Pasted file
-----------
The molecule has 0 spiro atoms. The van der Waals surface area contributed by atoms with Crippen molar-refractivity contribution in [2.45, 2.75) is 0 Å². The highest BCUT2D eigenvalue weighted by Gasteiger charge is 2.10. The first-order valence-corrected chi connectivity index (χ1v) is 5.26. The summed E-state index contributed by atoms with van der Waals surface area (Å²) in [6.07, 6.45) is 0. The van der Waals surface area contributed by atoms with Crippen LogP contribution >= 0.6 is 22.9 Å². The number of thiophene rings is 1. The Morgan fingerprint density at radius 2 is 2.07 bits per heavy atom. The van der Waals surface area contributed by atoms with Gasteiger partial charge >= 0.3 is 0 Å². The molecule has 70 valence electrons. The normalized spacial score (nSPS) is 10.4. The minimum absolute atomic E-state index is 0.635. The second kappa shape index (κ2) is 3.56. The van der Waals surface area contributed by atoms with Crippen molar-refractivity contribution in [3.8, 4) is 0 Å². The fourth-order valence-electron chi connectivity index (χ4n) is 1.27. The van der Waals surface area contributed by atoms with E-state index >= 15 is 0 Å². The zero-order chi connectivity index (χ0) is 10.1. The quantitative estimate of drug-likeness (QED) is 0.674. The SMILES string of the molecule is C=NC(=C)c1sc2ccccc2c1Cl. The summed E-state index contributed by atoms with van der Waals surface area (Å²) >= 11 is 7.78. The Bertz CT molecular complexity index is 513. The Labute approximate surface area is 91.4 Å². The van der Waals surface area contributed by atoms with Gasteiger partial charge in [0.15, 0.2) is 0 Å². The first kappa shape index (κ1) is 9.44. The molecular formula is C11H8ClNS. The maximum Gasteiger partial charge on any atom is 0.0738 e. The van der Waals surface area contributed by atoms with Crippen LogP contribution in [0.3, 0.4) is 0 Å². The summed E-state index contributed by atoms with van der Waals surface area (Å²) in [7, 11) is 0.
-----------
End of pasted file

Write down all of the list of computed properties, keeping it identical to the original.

The molecule has 0 spiro atoms. The van der Waals surface area contributed by atoms with Crippen molar-refractivity contribution in [2.45, 2.75) is 0 Å². The highest BCUT2D eigenvalue weighted by Gasteiger charge is 2.10. The first-order valence-corrected chi connectivity index (χ1v) is 5.26. The summed E-state index contributed by atoms with van der Waals surface area (Å²) in [6.07, 6.45) is 0. The van der Waals surface area contributed by atoms with Crippen LogP contribution >= 0.6 is 22.9 Å². The number of thiophene rings is 1. The Morgan fingerprint density at radius 2 is 2.07 bits per heavy atom. The van der Waals surface area contributed by atoms with Gasteiger partial charge >= 0.3 is 0 Å². The molecule has 70 valence electrons. The normalized spacial score (nSPS) is 10.4. The minimum absolute atomic E-state index is 0.635. The second kappa shape index (κ2) is 3.56. The van der Waals surface area contributed by atoms with Crippen molar-refractivity contribution in [3.8, 4) is 0 Å². The fourth-order valence-electron chi connectivity index (χ4n) is 1.27. The van der Waals surface area contributed by atoms with E-state index >= 15 is 0 Å². The zero-order chi connectivity index (χ0) is 10.1. The quantitative estimate of drug-likeness (QED) is 0.674. The SMILES string of the molecule is C=NC(=C)c1sc2ccccc2c1Cl. The summed E-state index contributed by atoms with van der Waals surface area (Å²) >= 11 is 7.78. The Bertz CT molecular complexity index is 513. The Labute approximate surface area is 91.4 Å². The van der Waals surface area contributed by atoms with Gasteiger partial charge in [0.15, 0.2) is 0 Å². The first kappa shape index (κ1) is 9.44. The molecular formula is C11H8ClNS. The maximum Gasteiger partial charge on any atom is 0.0738 e. The van der Waals surface area contributed by atoms with Crippen LogP contribution in [0.3, 0.4) is 0 Å². The summed E-state index contributed by atoms with van der Waals surface area (Å²) in [7, 11) is 0.